With a series of exclamation points, Rex Dunn attacks Paul Demarty’s assertion that Robert Mapplethorpe’s black male nude photos are “hot”. Why?
Dunn attacks ‘sexual fetishism’ as a species of ‘commodity fetishism’ in Marx’s sense. But this specifically neglects and actively elides the crucial difference of Marx’s critique of anthropological ‘fetishism’ from Freudian psychoanalysis’s theory of ‘(sexual) fetishism’ that postdates Marx and has nothing to do with political economy. Marx’s theory of ‘commodity fetishism’ has nothing to do with truth versus deception, and everything to do with the ‘way things really are’, the Hegelian “necessary form of appearance” of social reality.
Dunn makes a plea for “humanism” and for “the person” against sexual objectification, claiming that Demarty’s defence of avant garde art is in league with the capitalist dehumanisation of people, the “shock effect” that enhances “exchange value”, but is spurious as the true aesthetic value of art. But is that all that the avant garde can be reduced to? Aren’t Mapplethorpe’s nudes more meaningful – don’t they make one think? – rather than merely shocking? Demarty makes a good case for Mapplethorpe’s art as art.
Dunn restates something observed originally in bourgeois thought long ago: that art must go beyond mere propaganda or entertainment (which is what all art in traditional civilisation was), that it must make one think about aesthetic experience. The question is how it might do so. Sexual objectification can be an occasion for thought and not only mindlessness. It is impossible to separate art – ‘good art’, that is: art that makes one think – from the transformation of humanity in capital, however that may be distorted by unfreedom.
If Dunn thinks that an overly great theoretical effort is required to redeem avant garde art’s social value, then this neglects Hegel’s observation that art in modern society cannot stand on its own, but must be made sense of conceptually, through criticism and historical comparison, which Demarty’s article does attempt to do – for instance, showing how Bjarne Melgaard’s ‘chair’ might relate to its historical reference and predecessor as artwork, Allen Jones’s The chair. By contrast, Dunn seeks to anathematise art works, such as Mapplethorpe’s black male nudes, for their complicity in capitalism, as if it were possible to be otherwise.
Yes, in capitalism, sex is “bought and consumed” as a commodity in the ‘culture industry’. But is that what is wrong with capitalism, that people participate in sexual availability through commodification? Or is the problem rather that human sexuality is rendered worthless, the way any commodity is, in the ‘alienated’ crisis of value in capital? Furthermore, if art that participates in sexual objectification is rendered out of court, then this will cut us off from being able to contemplate and think about the specifically aesthetic experience of sex (not reducible to and apart from its other aspects: for instance, emotional intimacy).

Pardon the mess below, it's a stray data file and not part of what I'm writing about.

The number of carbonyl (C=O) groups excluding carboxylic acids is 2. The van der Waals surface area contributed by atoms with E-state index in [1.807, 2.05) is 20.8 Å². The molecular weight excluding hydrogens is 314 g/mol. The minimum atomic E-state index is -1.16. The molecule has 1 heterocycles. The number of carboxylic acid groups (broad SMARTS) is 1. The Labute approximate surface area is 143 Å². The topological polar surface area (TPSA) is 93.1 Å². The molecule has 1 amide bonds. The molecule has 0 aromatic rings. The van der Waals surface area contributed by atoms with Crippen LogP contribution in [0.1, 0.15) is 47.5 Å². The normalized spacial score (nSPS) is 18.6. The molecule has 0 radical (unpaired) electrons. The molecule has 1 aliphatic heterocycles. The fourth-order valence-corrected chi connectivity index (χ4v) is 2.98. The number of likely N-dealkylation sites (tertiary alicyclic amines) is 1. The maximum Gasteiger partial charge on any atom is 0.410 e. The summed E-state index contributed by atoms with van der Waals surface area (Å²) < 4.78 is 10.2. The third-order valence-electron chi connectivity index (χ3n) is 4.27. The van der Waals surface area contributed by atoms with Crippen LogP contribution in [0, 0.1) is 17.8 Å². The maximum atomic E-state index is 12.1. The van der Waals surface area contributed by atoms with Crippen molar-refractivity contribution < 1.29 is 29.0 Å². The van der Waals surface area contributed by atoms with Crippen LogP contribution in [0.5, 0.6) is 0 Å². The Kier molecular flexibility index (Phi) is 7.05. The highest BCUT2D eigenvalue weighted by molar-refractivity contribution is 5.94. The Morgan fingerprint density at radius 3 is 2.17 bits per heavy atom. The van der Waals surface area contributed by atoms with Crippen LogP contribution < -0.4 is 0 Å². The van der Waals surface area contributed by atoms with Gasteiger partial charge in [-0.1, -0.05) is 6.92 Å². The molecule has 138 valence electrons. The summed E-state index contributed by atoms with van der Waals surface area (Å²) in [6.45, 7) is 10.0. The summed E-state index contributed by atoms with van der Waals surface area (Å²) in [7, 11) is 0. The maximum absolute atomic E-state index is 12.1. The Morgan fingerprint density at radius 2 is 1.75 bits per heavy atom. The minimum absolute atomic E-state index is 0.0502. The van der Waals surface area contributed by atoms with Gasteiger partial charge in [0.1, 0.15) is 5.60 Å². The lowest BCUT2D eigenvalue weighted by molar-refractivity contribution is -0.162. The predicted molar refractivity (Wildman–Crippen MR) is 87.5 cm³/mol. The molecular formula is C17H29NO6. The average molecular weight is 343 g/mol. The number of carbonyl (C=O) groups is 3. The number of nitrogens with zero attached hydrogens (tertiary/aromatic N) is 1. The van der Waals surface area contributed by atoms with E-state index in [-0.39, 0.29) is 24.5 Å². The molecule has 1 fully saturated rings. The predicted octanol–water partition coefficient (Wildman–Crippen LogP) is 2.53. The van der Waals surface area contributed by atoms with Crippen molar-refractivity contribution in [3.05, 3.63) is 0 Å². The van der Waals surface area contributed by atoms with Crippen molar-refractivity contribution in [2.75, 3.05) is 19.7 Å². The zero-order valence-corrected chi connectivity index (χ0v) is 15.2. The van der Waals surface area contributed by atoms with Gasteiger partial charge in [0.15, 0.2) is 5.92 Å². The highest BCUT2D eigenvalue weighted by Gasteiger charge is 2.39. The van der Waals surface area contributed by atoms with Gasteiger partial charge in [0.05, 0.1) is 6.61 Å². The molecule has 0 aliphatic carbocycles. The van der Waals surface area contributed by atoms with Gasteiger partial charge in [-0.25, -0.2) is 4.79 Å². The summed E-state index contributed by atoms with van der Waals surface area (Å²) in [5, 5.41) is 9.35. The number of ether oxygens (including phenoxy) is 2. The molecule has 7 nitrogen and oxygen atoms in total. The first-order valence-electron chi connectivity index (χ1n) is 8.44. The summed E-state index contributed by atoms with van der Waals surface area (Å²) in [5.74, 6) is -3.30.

Why is the appreciation of another as a sexual object in itself dehumanising? Aren’t human beings (also) objects? As Kant put it in the moral ‘categorical imperative’, the point is to not treat other humans ‘only’ as objects, but ‘also’ as subjects. We inevitably treat one another as objects in our social relations, but this is not the problem with capitalism. The problem in capitalism is that objects (and not only subjects) become worthless. We all want to be valued objects, erotically and otherwise.
Dunn’s comparison with ‘alienation’ in religion is problematical, in that it turns religion into an attribute of social oppression in itself, rather than recognising that this is what it became in retrospect, by comparison with bourgeois freedom. Religion not only oppressed the peasants, but also made their lives meaningful. The analogue between capitalist alienation and religion is retroactive: indeed, the ancient gods were not nearly as evil as capital!
It won’t do to attack the ‘false idols’ of art for participating in capitalism. For human beings in the present system are no less false. As Adorno wrote, “Wrong life cannot be lived rightly.”
— Chris Cutrone, Platypus Affiliated Society